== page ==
The next generation of electric vehicles may charge their batteries wirelessly over a magnetic field.
When Nikola Tesla developed alternating current electricity (the sort that flows from modern wall sockets) in the late 1800s, he never imagined that powerlines would someday come to crisscross the globe. He went on to devise devices that could transmit power wirelessly and dreamed of a global network that would supply machines everywhere with power and information.
“All railroads will be electrified,” he said in a 1926 interview with the magazine “Collier’s.” “But “perhaps the most valuable application of wireless energy will be the propulsion of flying machines, which will carry no fuel.”
Tesla was half right. Today’s cellphone networks allow cable-free communication, but a worldwide web of wireless power remains elusive — and likely impossible in the form that he imagined. Nevertheless, companies such as the Massachusetts-based WiTricity and Israeli start-up Electron, as well as academic teams, continue to work toward a world with fewer wires, one that realizes specific aspects of Tesla’s vision.
But to go mainstream, wireless charging will need international standards and more flexible implementations. Both are under way. Charging while parking will likely be coming to consumer vehicles in 2022, for instance. More versatile technology exists in the lab too. Standard wireless charging approaches work best between two objects at a fixed distance, but in April a Stanford team announced a system capable of efficiently transferring power to a moving device within arm’s length — technology that could someday help cut power cords at home and on the road.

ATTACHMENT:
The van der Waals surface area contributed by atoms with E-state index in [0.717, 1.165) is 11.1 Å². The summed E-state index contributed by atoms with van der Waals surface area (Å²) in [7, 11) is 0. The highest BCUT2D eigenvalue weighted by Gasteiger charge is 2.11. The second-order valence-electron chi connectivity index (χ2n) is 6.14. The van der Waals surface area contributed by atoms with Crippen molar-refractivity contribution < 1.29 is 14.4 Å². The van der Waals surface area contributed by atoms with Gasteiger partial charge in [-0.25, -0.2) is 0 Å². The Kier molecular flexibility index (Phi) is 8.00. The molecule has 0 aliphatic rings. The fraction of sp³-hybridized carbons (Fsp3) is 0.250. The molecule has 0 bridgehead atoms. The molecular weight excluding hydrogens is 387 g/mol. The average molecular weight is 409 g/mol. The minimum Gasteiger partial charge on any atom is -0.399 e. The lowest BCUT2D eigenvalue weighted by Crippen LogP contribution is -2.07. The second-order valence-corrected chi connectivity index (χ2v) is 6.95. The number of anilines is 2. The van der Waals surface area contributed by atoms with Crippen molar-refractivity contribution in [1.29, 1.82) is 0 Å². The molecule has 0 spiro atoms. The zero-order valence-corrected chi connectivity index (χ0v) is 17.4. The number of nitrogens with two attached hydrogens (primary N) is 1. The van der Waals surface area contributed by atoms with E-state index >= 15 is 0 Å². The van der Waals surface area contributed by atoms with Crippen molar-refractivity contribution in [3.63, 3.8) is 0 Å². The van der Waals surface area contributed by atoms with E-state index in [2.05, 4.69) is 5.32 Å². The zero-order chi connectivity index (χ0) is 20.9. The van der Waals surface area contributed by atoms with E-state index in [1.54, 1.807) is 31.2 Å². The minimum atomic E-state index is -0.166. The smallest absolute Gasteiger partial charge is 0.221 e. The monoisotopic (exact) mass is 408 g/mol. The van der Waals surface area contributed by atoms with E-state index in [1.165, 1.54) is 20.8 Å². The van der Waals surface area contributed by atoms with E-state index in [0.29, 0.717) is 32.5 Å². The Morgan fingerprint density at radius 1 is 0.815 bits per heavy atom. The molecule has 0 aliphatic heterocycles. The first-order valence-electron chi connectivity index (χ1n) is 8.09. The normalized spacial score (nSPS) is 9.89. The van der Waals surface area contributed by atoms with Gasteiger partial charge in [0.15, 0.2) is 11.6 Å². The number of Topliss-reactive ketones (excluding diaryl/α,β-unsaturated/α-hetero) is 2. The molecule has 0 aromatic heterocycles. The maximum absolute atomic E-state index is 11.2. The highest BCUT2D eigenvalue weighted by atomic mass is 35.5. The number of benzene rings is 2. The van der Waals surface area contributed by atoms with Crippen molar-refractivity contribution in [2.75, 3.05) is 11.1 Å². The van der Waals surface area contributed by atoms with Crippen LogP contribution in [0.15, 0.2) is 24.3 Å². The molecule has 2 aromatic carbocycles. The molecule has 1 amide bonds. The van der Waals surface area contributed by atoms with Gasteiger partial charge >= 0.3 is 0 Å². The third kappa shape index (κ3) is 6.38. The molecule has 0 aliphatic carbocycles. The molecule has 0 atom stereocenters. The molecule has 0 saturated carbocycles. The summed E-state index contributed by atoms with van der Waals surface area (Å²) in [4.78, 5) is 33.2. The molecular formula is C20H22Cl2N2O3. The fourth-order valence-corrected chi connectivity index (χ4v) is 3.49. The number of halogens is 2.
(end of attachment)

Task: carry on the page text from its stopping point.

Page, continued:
“This will attract a lot of interest from industry,” says Younes Ra’di, a researcher at the City University of New York who has demonstrated the same technique independently of the Stanford group. This research “created a new direction in designing wireless power transfer that could help build a new generation of wireless power transfer systems.”
The transmission tower at Wardenclyffe, in Shoreham, Long Island. Constructed in 1905, the Wardenclyffe facility was based on Nikola Tesla’s revolutionary idea to build a global network of wireless power stations. This 1904 photo was taken to show J. P. Morgan, whom Tesla asked to provide the additional funds he needed to finish the tower.
Source: Marc Seifer Archives | Wikimedia Commons
Electromagnetic waves carry energy as well as information, so there’s no theoretical reason that telecom companies couldn’t beam power around like they do cat videos and music. But practical challenges abound. Long-range power-transfer experiments typically involve beams of microwaves focused tightly on a receiver — imagine charging a solar panel with a laser pointer — that don’t scale well to millions of devices.
Over short distances, however, a different approach makes widespread wireless charging more practical. A magnetic field vibrating at one special…
Read More: Researchers work on the next generation of wireless charging for EVs